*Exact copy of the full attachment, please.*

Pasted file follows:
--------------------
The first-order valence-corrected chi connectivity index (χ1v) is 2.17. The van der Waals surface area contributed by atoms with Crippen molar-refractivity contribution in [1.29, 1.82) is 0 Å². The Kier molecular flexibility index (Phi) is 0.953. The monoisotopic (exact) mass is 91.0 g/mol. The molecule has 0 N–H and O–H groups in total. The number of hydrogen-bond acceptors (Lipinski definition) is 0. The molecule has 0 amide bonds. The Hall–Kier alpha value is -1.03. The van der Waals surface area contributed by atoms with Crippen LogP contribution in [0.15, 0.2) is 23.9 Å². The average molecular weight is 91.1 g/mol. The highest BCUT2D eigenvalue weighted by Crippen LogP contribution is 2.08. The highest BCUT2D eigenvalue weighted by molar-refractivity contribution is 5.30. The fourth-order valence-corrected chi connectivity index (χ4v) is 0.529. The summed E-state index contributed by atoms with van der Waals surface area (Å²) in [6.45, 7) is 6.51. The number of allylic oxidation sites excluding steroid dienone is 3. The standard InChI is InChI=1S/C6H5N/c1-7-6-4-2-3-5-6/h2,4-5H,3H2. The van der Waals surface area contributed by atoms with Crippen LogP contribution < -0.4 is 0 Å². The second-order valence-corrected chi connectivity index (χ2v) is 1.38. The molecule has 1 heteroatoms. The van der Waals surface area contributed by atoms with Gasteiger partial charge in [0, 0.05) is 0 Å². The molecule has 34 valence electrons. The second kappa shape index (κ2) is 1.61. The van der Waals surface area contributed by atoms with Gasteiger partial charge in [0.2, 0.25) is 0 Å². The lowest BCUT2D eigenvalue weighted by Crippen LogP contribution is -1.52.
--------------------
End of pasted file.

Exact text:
The first-order valence-corrected chi connectivity index (χ1v) is 2.17. The van der Waals surface area contributed by atoms with Crippen molar-refractivity contribution in [1.29, 1.82) is 0 Å². The Kier molecular flexibility index (Phi) is 0.953. The monoisotopic (exact) mass is 91.0 g/mol. The molecule has 0 N–H and O–H groups in total. The number of hydrogen-bond acceptors (Lipinski definition) is 0. The molecule has 0 amide bonds. The Hall–Kier alpha value is -1.03. The van der Waals surface area contributed by atoms with Crippen LogP contribution in [0.15, 0.2) is 23.9 Å². The average molecular weight is 91.1 g/mol. The highest BCUT2D eigenvalue weighted by Crippen LogP contribution is 2.08. The highest BCUT2D eigenvalue weighted by molar-refractivity contribution is 5.30. The fourth-order valence-corrected chi connectivity index (χ4v) is 0.529. The summed E-state index contributed by atoms with van der Waals surface area (Å²) in [6.45, 7) is 6.51. The number of allylic oxidation sites excluding steroid dienone is 3. The standard InChI is InChI=1S/C6H5N/c1-7-6-4-2-3-5-6/h2,4-5H,3H2. The van der Waals surface area contributed by atoms with Crippen LogP contribution < -0.4 is 0 Å². The second-order valence-corrected chi connectivity index (χ2v) is 1.38. The molecule has 1 heteroatoms. The van der Waals surface area contributed by atoms with Gasteiger partial charge in [0, 0.05) is 0 Å². The molecule has 34 valence electrons. The second kappa shape index (κ2) is 1.61. The van der Waals surface area contributed by atoms with Gasteiger partial charge in [0.2, 0.25) is 0 Å². The lowest BCUT2D eigenvalue weighted by Crippen LogP contribution is -1.52.